Following closely on the heels of their recent drive-in theatre production of Last Train to Nibroc, An Other Theater Company is thrilled to be producing another COVID-safe production–this time available online. The format will be the same as their streamed production of Odd-Shaped Balls back in March. Audience members will be able to purchase their tickets online, and will receive a link to view the show during a specific time window on the day of their ticket.

In this original production, Dorsey Williams plays high school student Donald. After an incident during a school basketball game, 17-year-old Donald must attend court-ordered therapy to continue his education and keep his spot on the team. When his therapist asks him some tough questions, Donald confronts some of the thoughts and feelings he might not be ready to share out loud yet. 

The show is also an opportunity to showcase the directing work of the theatre’s new co-artistic director, Shelby Noelle Gist. In July of this year, the theater re-examined its leadership and policies, and Kacey Spadafora stepped into a different role to make room for greater inclusivity and diversity in leadership. Gist and Williams created the script together with a focus on celebrating Black healing, while acknowledging the pain that Black folks experience. 

Williams has found deep meaning in the work he and Gist have done. “The play is like a handbook on being Black,” Williams says. “I play a Black teenager who is still learning how the world works. For me, it’s been an incredible experience relearning what it means to be Black in America.” Williams and Gist created the script collaboratively over the course of several weeks, and have included a few small and subtle things that have huge meaning. Williams looks forward to audience members picking up on them. They also hope that audiences find some healing. “I hope that Black men find themselves in the script,” says Gist, “I hope they understand the importance of speaking their feelings, and I hope they find healing through our show.”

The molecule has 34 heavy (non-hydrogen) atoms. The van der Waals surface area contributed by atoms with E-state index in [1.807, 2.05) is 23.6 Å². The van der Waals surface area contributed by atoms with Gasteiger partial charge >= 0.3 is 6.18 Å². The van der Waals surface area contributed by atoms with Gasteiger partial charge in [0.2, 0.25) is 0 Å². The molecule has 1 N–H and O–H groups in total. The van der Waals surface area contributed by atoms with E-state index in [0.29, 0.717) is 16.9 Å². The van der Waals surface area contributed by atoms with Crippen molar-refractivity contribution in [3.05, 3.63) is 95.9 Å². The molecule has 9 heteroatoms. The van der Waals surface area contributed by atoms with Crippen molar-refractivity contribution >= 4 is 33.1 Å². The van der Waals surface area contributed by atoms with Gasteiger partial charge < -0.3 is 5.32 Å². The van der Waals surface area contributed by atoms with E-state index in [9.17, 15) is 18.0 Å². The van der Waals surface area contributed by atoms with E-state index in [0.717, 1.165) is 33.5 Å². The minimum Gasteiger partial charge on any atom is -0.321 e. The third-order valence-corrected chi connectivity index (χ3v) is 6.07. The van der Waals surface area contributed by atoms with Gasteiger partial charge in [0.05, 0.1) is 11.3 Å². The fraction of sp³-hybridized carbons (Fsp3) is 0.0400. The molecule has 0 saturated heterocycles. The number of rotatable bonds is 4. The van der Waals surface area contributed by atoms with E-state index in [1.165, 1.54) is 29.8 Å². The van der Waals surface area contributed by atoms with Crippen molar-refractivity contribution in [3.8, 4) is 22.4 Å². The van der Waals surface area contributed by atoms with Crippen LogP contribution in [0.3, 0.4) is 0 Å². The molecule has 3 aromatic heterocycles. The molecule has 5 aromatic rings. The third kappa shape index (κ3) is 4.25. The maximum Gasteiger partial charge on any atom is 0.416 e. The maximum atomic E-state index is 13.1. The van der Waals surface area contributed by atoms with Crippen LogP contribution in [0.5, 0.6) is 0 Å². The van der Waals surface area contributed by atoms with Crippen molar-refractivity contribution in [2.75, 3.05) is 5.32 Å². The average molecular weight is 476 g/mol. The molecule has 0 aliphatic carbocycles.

But Gist and Williams have also stressed that this show isn’t intended to speak to all Black experiences. “It’s a story about a cisgendered Black man and should be taken as just that,” they note in the script. “The struggles of our femme, transgender, disabled, and non-neurotypical Black folks are just as important and also deserve to be told. For this piece, we wanted to address the mental health in young Black men through therapy.” 

While the theatre’s plans for a regular season have had to be adjusted, they are also presenting a panel series online. These panel series are recorded discussions that are then made available to the public on YouTube and on the theater’s website. Previous topics have included “Black in Theatre” and “Women in Theatre,” with future panels “Fat in Theatre,” “LGBTQ+ in Theater,” “Disabled in Theater,” and “BIPOC in Theater.” 

Something to Cry About will be available to stream on An Other Theater Company’s website from November 13 – 30. Stream will be available from 6:00 pm – 11:59 pm (Mountain Time) each night, and a link to the stream and a password for the night of your ticket will be included in your confirmation. Tickets are pick-your-price each night, and free tickets are available throughout the run for those who cannot afford them through AOTC’s Play-It-Forward program. For details on this program, or to buy tickets, visit anothertheater.org.